Last Updated on June 1, 2019, by eNotes Editorial. Word Count: 525
Charles Dickens was often faulted by his early critics for writing with more melodrama or realism than suited his readers' tastes. In 1861, E. S. Dallas suggested that this was part of Dickens' charm: "Faults there are in abundance, but who is going to find fault when the very essence of the fun is to commit faults?" Yet Lady Carlisle once delicately commented, "I know there are such unfortunate beings as pickpockets and streetwalkers … but I own I do not much wish to hear what they say to one another." Likewise, in 1862 Mrs. Margaret Oliphant found the novel "feeble, fatigued, and colorless," yet defended Miss Havisham as "a very harmless and rather amiable old woman," suggesting that among Dickens' readers were the Miss Havishams of that era. At the same time, other early critics viewed this book as a happy change of pace from Dickens' so-called "Dark Period" of writing due to the novel. According to John Moore Capes and J.E.E.D. Acton's 1862 review, "We should be puzzled to name Mr. Dickens' equal in the perception of the purely farcical, ludicrous, and preposterously funny."
As Humphrey House later reflected, "The whole [Victorian] class drift was upwards and there was no reason to suppose that it would ever stop being so," meaning that in any age or economy people believe in whatever they hope for themselves. Other modern critics, however, tend to look on the novel as an example of Dickens' "brilliant study of guilt." In any case, it is story-telling at its best. As Angus Calder comments in his introduction to the 1965 Penguin Books edition, "The densely detailed surroundings, the strange life of these creatures, make the dialogue tense and convincing." It is a hard book to put down because we believe in Pip and want to see him win out in the end.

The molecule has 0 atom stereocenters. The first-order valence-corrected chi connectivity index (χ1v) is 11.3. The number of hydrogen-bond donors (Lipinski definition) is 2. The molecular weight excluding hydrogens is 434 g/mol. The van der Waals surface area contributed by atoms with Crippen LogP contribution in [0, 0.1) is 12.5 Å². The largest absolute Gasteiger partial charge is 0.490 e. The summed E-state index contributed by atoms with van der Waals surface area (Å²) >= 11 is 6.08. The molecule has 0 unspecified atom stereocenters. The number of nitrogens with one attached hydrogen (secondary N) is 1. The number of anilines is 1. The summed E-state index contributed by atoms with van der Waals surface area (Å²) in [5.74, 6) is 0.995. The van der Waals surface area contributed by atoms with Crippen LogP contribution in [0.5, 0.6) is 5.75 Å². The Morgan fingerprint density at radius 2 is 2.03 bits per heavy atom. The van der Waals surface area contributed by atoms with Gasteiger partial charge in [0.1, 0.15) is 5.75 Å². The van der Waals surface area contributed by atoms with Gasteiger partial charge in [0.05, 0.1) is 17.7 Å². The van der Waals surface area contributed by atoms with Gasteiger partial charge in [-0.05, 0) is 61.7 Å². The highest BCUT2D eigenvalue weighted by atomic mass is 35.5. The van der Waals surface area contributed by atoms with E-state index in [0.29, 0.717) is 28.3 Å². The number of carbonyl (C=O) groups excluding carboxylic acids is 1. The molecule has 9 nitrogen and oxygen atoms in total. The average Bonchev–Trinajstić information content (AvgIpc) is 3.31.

Yet even twentieth-century critics disagree with each other. While E. M. Forster faults Dickens for creating "two-dimensional" characters George Orwell praises him by pointing out that "Dickens' imagination overwhelms everything, like a weed," Dorothy Van Ghent notes Dickens' accuracy in describing "the complex inner life which we know men and women have." And Angus Calder notices that "Pip does not merely see what has been there all the time; in the cases of Miss Havisham and Magwitch, he actively helps them to become better people near the end of their lives." This is the theme and ethic of redemption, but not only for Pip. As Calder concludes, "The book begins with a beast-like man so hungry that he thinks of eating a little boy …, haunted, like the rest of Dickens' fiction, by jails and images of prisons.… [while] what makes men grow is fellowship." Connecting and interacting with one another is Dickens' timeless purpose for telling this story with all of its humorous twists and heart-wrenching turns. Considering all of the new discussion about the novel each year, Dickens seems to continue to achieve his purpose—and amazingly well. By 1987, Bert G. Hornback had claimed the existence of "more than two hundred adaptations of his [Dickens'] novels for the stage, and more than fifty versions produced as films for television."
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